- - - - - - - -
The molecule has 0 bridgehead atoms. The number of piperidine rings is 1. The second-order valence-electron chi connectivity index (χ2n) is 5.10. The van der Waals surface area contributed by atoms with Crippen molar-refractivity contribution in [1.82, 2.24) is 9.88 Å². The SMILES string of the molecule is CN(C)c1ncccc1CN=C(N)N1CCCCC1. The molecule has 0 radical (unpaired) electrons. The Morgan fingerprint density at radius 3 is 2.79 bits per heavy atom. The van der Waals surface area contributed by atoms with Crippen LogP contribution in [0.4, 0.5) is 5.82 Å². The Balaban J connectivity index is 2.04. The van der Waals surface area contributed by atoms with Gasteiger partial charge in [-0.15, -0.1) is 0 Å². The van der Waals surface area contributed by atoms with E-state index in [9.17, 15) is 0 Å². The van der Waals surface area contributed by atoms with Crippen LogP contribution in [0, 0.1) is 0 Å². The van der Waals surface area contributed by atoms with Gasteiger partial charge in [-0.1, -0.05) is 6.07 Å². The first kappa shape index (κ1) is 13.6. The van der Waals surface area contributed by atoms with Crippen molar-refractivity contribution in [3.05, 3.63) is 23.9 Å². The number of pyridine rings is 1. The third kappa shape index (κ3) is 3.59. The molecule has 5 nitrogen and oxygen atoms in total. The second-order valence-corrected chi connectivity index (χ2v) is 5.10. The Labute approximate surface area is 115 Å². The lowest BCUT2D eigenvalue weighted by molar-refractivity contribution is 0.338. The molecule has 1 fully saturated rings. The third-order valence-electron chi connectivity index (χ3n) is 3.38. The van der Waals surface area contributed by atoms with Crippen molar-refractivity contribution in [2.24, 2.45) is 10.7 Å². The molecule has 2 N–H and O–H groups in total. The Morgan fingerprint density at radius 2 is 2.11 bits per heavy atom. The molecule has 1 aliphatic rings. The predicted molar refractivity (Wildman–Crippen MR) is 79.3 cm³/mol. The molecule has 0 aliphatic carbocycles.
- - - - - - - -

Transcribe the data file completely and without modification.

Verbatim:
The molecule has 0 bridgehead atoms. The number of piperidine rings is 1. The second-order valence-electron chi connectivity index (χ2n) is 5.10. The van der Waals surface area contributed by atoms with Crippen molar-refractivity contribution in [1.82, 2.24) is 9.88 Å². The SMILES string of the molecule is CN(C)c1ncccc1CN=C(N)N1CCCCC1. The molecule has 0 radical (unpaired) electrons. The Morgan fingerprint density at radius 3 is 2.79 bits per heavy atom. The van der Waals surface area contributed by atoms with Crippen LogP contribution in [0.4, 0.5) is 5.82 Å². The Balaban J connectivity index is 2.04. The van der Waals surface area contributed by atoms with Gasteiger partial charge in [-0.15, -0.1) is 0 Å². The van der Waals surface area contributed by atoms with E-state index in [9.17, 15) is 0 Å². The van der Waals surface area contributed by atoms with Crippen LogP contribution in [0, 0.1) is 0 Å². The van der Waals surface area contributed by atoms with Gasteiger partial charge in [-0.1, -0.05) is 6.07 Å². The first kappa shape index (κ1) is 13.6. The van der Waals surface area contributed by atoms with Crippen molar-refractivity contribution in [3.05, 3.63) is 23.9 Å². The number of pyridine rings is 1. The third kappa shape index (κ3) is 3.59. The molecule has 5 nitrogen and oxygen atoms in total. The second-order valence-corrected chi connectivity index (χ2v) is 5.10. The Labute approximate surface area is 115 Å². The lowest BCUT2D eigenvalue weighted by molar-refractivity contribution is 0.338. The molecule has 1 fully saturated rings. The third-order valence-electron chi connectivity index (χ3n) is 3.38. The van der Waals surface area contributed by atoms with Crippen molar-refractivity contribution in [2.24, 2.45) is 10.7 Å². The molecule has 2 N–H and O–H groups in total. The Morgan fingerprint density at radius 2 is 2.11 bits per heavy atom. The molecule has 1 aliphatic rings. The predicted molar refractivity (Wildman–Crippen MR) is 79.3 cm³/mol. The molecule has 0 aliphatic carbocycles.